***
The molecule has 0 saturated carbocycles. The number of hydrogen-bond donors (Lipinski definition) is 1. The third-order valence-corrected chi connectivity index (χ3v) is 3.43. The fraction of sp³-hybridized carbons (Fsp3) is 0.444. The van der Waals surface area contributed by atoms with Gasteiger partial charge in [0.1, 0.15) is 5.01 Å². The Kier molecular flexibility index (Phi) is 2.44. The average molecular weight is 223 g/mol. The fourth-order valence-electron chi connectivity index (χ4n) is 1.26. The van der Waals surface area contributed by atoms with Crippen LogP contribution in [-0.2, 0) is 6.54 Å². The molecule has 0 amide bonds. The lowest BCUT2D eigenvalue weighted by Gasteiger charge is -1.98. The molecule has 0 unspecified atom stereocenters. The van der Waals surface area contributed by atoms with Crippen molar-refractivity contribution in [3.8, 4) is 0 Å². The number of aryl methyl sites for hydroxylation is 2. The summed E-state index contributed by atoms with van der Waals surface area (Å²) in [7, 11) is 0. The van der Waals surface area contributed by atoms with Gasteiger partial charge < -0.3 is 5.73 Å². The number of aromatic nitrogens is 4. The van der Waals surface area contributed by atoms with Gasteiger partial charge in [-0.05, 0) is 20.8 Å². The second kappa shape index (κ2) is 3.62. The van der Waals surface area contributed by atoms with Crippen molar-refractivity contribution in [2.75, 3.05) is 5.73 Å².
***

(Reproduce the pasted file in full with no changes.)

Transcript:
The molecule has 0 saturated carbocycles. The number of hydrogen-bond donors (Lipinski definition) is 1. The third-order valence-corrected chi connectivity index (χ3v) is 3.43. The fraction of sp³-hybridized carbons (Fsp3) is 0.444. The van der Waals surface area contributed by atoms with Gasteiger partial charge in [0.1, 0.15) is 5.01 Å². The Kier molecular flexibility index (Phi) is 2.44. The average molecular weight is 223 g/mol. The fourth-order valence-electron chi connectivity index (χ4n) is 1.26. The van der Waals surface area contributed by atoms with Crippen LogP contribution in [-0.2, 0) is 6.54 Å². The molecule has 0 amide bonds. The lowest BCUT2D eigenvalue weighted by Gasteiger charge is -1.98. The molecule has 0 unspecified atom stereocenters. The van der Waals surface area contributed by atoms with Crippen molar-refractivity contribution in [3.8, 4) is 0 Å². The number of aryl methyl sites for hydroxylation is 2. The summed E-state index contributed by atoms with van der Waals surface area (Å²) in [7, 11) is 0. The van der Waals surface area contributed by atoms with Gasteiger partial charge < -0.3 is 5.73 Å². The number of aromatic nitrogens is 4. The van der Waals surface area contributed by atoms with Gasteiger partial charge in [-0.05, 0) is 20.8 Å². The second kappa shape index (κ2) is 3.62. The van der Waals surface area contributed by atoms with Crippen molar-refractivity contribution in [2.75, 3.05) is 5.73 Å².